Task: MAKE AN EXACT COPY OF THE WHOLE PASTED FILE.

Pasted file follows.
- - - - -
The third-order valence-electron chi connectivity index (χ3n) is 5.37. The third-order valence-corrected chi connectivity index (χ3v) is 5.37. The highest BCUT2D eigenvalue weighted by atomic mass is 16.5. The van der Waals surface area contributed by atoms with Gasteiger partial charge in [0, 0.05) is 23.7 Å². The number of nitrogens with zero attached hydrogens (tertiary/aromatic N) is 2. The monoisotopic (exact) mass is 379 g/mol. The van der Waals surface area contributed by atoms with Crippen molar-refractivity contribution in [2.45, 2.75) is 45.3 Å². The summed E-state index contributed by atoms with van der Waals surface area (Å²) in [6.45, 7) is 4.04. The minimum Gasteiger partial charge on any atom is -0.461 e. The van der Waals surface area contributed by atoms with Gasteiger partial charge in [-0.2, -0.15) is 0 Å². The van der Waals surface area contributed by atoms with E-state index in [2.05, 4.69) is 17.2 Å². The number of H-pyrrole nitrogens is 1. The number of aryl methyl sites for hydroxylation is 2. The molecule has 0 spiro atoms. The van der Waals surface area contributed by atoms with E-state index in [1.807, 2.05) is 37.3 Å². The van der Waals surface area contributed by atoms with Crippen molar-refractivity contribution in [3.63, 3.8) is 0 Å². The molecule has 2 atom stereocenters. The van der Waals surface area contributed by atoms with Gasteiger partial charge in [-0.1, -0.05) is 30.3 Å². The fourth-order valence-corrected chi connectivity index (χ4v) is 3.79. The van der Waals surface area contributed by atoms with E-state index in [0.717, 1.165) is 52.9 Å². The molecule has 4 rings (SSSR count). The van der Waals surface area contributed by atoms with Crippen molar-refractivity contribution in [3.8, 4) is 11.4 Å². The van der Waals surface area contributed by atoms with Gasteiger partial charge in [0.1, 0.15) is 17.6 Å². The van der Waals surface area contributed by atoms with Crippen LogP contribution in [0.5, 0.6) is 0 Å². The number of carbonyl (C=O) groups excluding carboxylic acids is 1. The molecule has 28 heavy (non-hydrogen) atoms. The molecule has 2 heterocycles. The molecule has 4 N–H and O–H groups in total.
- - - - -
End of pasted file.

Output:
The third-order valence-electron chi connectivity index (χ3n) is 5.37. The third-order valence-corrected chi connectivity index (χ3v) is 5.37. The highest BCUT2D eigenvalue weighted by atomic mass is 16.5. The van der Waals surface area contributed by atoms with Gasteiger partial charge in [0, 0.05) is 23.7 Å². The number of nitrogens with zero attached hydrogens (tertiary/aromatic N) is 2. The monoisotopic (exact) mass is 379 g/mol. The van der Waals surface area contributed by atoms with Crippen molar-refractivity contribution in [2.45, 2.75) is 45.3 Å². The summed E-state index contributed by atoms with van der Waals surface area (Å²) in [6.45, 7) is 4.04. The minimum Gasteiger partial charge on any atom is -0.461 e. The van der Waals surface area contributed by atoms with Gasteiger partial charge in [-0.2, -0.15) is 0 Å². The van der Waals surface area contributed by atoms with E-state index in [2.05, 4.69) is 17.2 Å². The number of H-pyrrole nitrogens is 1. The number of aryl methyl sites for hydroxylation is 2. The molecule has 0 spiro atoms. The van der Waals surface area contributed by atoms with E-state index in [1.807, 2.05) is 37.3 Å². The van der Waals surface area contributed by atoms with Crippen molar-refractivity contribution in [3.63, 3.8) is 0 Å². The molecule has 2 atom stereocenters. The van der Waals surface area contributed by atoms with Gasteiger partial charge in [-0.1, -0.05) is 30.3 Å². The fourth-order valence-corrected chi connectivity index (χ4v) is 3.79. The van der Waals surface area contributed by atoms with E-state index in [0.717, 1.165) is 52.9 Å². The molecule has 4 rings (SSSR count). The van der Waals surface area contributed by atoms with Crippen molar-refractivity contribution in [3.8, 4) is 11.4 Å². The van der Waals surface area contributed by atoms with Gasteiger partial charge in [0.1, 0.15) is 17.6 Å². The van der Waals surface area contributed by atoms with Crippen LogP contribution in [0.5, 0.6) is 0 Å². The number of carbonyl (C=O) groups excluding carboxylic acids is 1. The molecule has 28 heavy (non-hydrogen) atoms. The molecule has 2 heterocycles. The molecule has 4 N–H and O–H groups in total.